U.N. health officials agreed to share bird flu virus samples, but said only time would tell how it would actually work.
The preliminary deal reached Tuesday at the World Health Assembly after months of debate and strong opposition from developing countries outlines in broad terms how governments will work together to combat the threat of bird flu.
But its implementation is voluntary, and exceptions are possible.
"If countries wish to make exceptions, they will make exceptions," said Dr. David Heymann, WHO's top bird flu official.
"We will have an opportunity to see over the next few weeks, as we begin to request the viruses, if there are any conditions on (using) the viruses as they are sent in," he told The Associated Press.
Indonesia stopped sharing virus samples with the international community last year, despite being the nation hardest-hit by H5N1. The country recently sent virus samples from two patients to a WHO-accredited laboratory in Japan after assurances that they would not be passed on to private pharmaceutical companies without its permission.
China, which has not shared virus specimens with WHO for almost a year, has also reportedly sent samples to the U.S. Centers for Disease Control and Prevention in Atlanta. WHO spokesman Gregory Hartl said they were due to arrive at the weekend.
The global health body hopes countries will allow the samples to be used for risk assessment, development of non-commercial diagnostic tests and vaccine development, Heymann said.
A number of developing countries, led by Indonesia, argue that the existing system of unconditional sample sharing puts poorer nations at a disadvantage because they are unable to afford commercial vaccines. This is doubly unfair because the vaccines might have been created from virus samples the poor countries supplied to WHO.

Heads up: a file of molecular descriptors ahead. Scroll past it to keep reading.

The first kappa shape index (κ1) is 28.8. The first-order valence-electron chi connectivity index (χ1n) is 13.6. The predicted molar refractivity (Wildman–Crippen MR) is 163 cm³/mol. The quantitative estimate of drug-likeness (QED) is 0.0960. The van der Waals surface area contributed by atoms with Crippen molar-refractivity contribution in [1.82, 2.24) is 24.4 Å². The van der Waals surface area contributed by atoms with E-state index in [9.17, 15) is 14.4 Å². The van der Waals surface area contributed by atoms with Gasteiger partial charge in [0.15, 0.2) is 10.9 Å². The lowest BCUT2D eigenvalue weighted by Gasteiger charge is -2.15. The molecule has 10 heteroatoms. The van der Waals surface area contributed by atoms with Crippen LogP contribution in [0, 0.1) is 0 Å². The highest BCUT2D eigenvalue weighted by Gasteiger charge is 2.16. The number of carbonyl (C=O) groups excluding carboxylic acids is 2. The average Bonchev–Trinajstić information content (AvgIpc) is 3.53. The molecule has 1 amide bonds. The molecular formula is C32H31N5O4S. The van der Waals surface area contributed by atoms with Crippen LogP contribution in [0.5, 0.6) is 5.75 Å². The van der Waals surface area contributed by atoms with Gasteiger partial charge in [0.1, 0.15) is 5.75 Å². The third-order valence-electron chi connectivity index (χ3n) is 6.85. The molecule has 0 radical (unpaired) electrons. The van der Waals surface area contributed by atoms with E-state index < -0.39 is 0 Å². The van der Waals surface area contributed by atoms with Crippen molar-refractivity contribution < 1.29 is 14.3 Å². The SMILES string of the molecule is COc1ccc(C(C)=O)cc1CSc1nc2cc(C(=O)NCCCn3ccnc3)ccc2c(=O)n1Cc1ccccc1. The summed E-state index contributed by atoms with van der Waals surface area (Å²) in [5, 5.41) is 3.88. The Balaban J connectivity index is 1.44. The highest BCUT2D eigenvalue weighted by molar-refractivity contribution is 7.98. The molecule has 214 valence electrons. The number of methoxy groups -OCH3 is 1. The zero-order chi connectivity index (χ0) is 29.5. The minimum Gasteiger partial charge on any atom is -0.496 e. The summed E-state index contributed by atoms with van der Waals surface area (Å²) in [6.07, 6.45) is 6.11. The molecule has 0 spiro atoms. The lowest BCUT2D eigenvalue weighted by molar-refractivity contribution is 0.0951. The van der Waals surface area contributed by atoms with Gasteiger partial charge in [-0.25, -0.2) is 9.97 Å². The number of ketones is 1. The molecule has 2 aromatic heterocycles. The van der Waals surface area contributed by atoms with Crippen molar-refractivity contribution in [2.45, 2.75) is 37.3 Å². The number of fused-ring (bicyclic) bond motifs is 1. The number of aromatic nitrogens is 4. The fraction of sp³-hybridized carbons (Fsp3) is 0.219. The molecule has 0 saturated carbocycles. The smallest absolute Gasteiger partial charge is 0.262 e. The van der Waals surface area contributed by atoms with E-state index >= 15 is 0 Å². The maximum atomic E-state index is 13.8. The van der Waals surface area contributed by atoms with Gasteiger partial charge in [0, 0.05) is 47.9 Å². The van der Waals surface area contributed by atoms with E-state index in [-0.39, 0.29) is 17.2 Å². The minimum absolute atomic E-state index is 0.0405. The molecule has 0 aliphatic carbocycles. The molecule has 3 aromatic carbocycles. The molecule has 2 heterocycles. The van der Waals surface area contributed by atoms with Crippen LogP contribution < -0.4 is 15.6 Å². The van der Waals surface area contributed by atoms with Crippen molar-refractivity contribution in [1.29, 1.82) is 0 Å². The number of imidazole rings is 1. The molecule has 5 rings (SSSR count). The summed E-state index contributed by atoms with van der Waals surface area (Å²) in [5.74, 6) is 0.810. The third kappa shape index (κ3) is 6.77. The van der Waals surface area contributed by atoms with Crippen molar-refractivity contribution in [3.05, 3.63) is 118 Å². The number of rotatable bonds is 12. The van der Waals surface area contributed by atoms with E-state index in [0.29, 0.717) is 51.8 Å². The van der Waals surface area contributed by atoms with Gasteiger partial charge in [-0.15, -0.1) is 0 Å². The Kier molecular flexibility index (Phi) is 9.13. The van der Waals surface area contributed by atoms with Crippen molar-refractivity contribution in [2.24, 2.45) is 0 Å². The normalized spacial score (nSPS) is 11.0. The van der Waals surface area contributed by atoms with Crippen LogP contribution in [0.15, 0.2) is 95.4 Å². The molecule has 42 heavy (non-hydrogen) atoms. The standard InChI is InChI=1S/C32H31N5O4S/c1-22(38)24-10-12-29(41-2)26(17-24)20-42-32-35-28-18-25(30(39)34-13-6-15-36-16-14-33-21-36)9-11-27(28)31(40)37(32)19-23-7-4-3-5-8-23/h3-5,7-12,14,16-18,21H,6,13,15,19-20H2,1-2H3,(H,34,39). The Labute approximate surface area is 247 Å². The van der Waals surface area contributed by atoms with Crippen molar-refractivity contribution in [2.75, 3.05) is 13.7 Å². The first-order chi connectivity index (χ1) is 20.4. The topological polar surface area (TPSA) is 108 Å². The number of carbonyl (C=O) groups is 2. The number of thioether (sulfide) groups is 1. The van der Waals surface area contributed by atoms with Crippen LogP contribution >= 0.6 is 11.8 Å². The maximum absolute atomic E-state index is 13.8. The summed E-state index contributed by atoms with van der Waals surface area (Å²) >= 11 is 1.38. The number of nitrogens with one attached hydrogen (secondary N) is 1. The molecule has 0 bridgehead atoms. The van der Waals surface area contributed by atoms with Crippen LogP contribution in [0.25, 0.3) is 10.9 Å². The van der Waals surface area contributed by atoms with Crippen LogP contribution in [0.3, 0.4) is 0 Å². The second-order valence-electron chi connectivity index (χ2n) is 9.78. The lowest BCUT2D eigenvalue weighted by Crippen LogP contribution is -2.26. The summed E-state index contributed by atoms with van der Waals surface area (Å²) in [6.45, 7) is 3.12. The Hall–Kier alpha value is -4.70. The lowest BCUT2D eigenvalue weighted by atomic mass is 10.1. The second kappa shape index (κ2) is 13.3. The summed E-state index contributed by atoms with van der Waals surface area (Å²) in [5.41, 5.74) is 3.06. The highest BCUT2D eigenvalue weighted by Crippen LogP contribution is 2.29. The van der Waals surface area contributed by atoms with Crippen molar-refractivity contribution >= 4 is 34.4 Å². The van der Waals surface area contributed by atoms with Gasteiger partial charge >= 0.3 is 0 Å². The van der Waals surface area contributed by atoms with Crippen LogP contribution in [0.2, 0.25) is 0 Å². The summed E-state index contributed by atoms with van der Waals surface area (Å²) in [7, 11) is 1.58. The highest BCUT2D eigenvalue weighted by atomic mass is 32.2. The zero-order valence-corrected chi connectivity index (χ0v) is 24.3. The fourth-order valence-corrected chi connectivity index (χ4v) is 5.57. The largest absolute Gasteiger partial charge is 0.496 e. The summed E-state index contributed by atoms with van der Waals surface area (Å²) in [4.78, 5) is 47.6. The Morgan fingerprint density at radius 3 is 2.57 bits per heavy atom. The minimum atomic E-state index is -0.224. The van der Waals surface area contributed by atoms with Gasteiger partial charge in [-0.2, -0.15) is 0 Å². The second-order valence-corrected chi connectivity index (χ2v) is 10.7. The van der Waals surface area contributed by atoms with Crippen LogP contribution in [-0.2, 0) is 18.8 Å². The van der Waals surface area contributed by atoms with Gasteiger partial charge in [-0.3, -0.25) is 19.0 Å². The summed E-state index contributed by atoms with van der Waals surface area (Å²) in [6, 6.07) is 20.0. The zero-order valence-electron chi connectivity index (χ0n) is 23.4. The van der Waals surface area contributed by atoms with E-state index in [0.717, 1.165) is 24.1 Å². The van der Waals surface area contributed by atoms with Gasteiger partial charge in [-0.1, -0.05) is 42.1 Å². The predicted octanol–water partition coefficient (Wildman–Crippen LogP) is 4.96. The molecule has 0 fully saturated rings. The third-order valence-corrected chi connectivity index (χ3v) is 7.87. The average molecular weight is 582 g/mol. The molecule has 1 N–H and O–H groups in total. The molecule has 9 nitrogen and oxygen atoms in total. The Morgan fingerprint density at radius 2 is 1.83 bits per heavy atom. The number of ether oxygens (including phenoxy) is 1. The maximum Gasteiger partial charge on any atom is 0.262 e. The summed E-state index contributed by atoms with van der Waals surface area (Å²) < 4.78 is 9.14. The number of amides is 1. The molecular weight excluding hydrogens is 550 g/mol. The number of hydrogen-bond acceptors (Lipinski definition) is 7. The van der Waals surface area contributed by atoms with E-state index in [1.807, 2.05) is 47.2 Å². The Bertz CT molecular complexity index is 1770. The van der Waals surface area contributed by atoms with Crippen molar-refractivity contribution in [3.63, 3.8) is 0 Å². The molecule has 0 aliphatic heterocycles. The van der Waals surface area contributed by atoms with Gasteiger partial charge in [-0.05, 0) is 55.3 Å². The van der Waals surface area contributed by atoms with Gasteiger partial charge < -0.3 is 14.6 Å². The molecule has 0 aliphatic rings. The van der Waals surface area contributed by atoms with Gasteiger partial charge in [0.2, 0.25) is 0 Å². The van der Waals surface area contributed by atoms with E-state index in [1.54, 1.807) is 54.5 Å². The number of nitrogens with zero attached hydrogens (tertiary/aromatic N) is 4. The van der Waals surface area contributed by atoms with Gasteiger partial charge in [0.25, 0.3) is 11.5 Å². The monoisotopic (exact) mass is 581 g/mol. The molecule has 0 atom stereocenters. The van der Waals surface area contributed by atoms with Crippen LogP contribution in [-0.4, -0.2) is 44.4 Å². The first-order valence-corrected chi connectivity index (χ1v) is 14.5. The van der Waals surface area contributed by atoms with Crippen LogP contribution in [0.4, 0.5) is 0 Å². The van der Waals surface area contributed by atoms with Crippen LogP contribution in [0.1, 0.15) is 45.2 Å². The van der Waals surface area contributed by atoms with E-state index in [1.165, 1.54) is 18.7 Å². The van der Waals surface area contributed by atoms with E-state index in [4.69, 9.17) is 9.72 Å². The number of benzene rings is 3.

An expert meeting in the summer will propose specific criteria under which countries will share virus samples with WHO and international health experts.
Until then, the terms of the current agreement under which the WHO's 193 members "urge" each other to share samples for risk assessment and pandemic preparedness would stand, Haymann said.
The interim deal reached in Geneva this week also urges WHO to negotiate with companies developing vaccines to set aside reserves for poor countries in case of a pandemic.
Details about how the stockpile would be created, who would pay for it and how long the vaccines would remain viable are unclear.
Building a vaccine stockpile also depends on producer countries agreeing to release stocks in the event of a pandemic, something that might not be possible under current emergency legislation.
"Some countries have on the record laws that say that, should there be a pandemic, (they) cannot export any vaccine until (their) national domestic needs are satisfied." Heymann said. He did not name countries which have such laws, but most vaccines are produced in Europe, Canada and the United States.
According to WHO officials, some 10 to 12 vaccines are currently being developed, of which nine have shown promising laboratory results. Any effective vaccine would have to be adapted to the specific type of flu virus causing the pandemic, and vaccine production facilities have to be increased.
"The world is not prepared for a pandemic should it occur today. We don't have enough vaccine," Heymann said.
At present the global vaccine production capability stands at 500 million "trivalent" doses - meaning it would protect against three types of viruses. This could be increased to 1.5 billion doses once the exact pandemic strain is known.
"In a world of 6.2 billion that's not enough vaccine," he said.
The co-author of this disaster is the Dutch government, which did not find either strength or desire to save the lives of its citizens who were flying on that plane. The Dutch authorities did not demand Ukraine to comply with international aviation regulations